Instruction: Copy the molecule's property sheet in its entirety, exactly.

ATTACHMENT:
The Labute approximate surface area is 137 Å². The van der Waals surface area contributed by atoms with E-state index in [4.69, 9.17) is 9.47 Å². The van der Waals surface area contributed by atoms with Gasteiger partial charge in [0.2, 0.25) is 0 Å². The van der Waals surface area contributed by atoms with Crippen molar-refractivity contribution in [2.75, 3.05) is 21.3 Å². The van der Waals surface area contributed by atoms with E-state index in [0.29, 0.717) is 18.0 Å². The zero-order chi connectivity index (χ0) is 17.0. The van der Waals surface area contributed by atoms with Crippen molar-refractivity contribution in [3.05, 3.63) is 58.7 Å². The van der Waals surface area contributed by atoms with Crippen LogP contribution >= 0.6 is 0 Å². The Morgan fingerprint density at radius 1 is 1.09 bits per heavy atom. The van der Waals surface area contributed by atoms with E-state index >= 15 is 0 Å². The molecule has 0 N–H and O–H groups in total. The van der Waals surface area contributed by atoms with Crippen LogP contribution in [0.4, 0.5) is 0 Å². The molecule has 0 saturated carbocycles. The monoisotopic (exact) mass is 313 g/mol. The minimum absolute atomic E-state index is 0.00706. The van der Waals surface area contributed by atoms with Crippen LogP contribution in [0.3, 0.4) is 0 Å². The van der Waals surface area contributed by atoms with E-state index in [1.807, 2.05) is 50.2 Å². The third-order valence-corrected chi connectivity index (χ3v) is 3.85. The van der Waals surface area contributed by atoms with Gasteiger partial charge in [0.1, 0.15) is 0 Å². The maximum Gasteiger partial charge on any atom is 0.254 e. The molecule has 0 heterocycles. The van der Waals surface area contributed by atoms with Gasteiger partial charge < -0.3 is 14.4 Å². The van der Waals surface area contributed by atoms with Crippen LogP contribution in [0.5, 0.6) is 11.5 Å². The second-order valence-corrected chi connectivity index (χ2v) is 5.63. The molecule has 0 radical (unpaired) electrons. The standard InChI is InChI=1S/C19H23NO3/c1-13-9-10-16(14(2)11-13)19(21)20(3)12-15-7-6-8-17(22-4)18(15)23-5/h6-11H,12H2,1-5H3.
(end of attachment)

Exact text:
The Labute approximate surface area is 137 Å². The van der Waals surface area contributed by atoms with E-state index in [4.69, 9.17) is 9.47 Å². The van der Waals surface area contributed by atoms with Gasteiger partial charge in [0.2, 0.25) is 0 Å². The van der Waals surface area contributed by atoms with Crippen molar-refractivity contribution in [2.75, 3.05) is 21.3 Å². The van der Waals surface area contributed by atoms with E-state index in [0.29, 0.717) is 18.0 Å². The zero-order chi connectivity index (χ0) is 17.0. The van der Waals surface area contributed by atoms with Crippen molar-refractivity contribution in [3.05, 3.63) is 58.7 Å². The van der Waals surface area contributed by atoms with Crippen LogP contribution >= 0.6 is 0 Å². The Morgan fingerprint density at radius 1 is 1.09 bits per heavy atom. The van der Waals surface area contributed by atoms with E-state index >= 15 is 0 Å². The molecule has 0 N–H and O–H groups in total. The van der Waals surface area contributed by atoms with Crippen LogP contribution in [0.4, 0.5) is 0 Å². The molecule has 0 saturated carbocycles. The monoisotopic (exact) mass is 313 g/mol. The minimum absolute atomic E-state index is 0.00706. The van der Waals surface area contributed by atoms with Crippen LogP contribution in [0.3, 0.4) is 0 Å². The van der Waals surface area contributed by atoms with E-state index in [1.807, 2.05) is 50.2 Å². The third-order valence-corrected chi connectivity index (χ3v) is 3.85. The van der Waals surface area contributed by atoms with Gasteiger partial charge in [0.1, 0.15) is 0 Å². The maximum Gasteiger partial charge on any atom is 0.254 e. The molecule has 0 heterocycles. The van der Waals surface area contributed by atoms with Gasteiger partial charge < -0.3 is 14.4 Å². The van der Waals surface area contributed by atoms with Crippen LogP contribution in [0.5, 0.6) is 11.5 Å². The second-order valence-corrected chi connectivity index (χ2v) is 5.63. The molecule has 0 radical (unpaired) electrons. The standard InChI is InChI=1S/C19H23NO3/c1-13-9-10-16(14(2)11-13)19(21)20(3)12-15-7-6-8-17(22-4)18(15)23-5/h6-11H,12H2,1-5H3.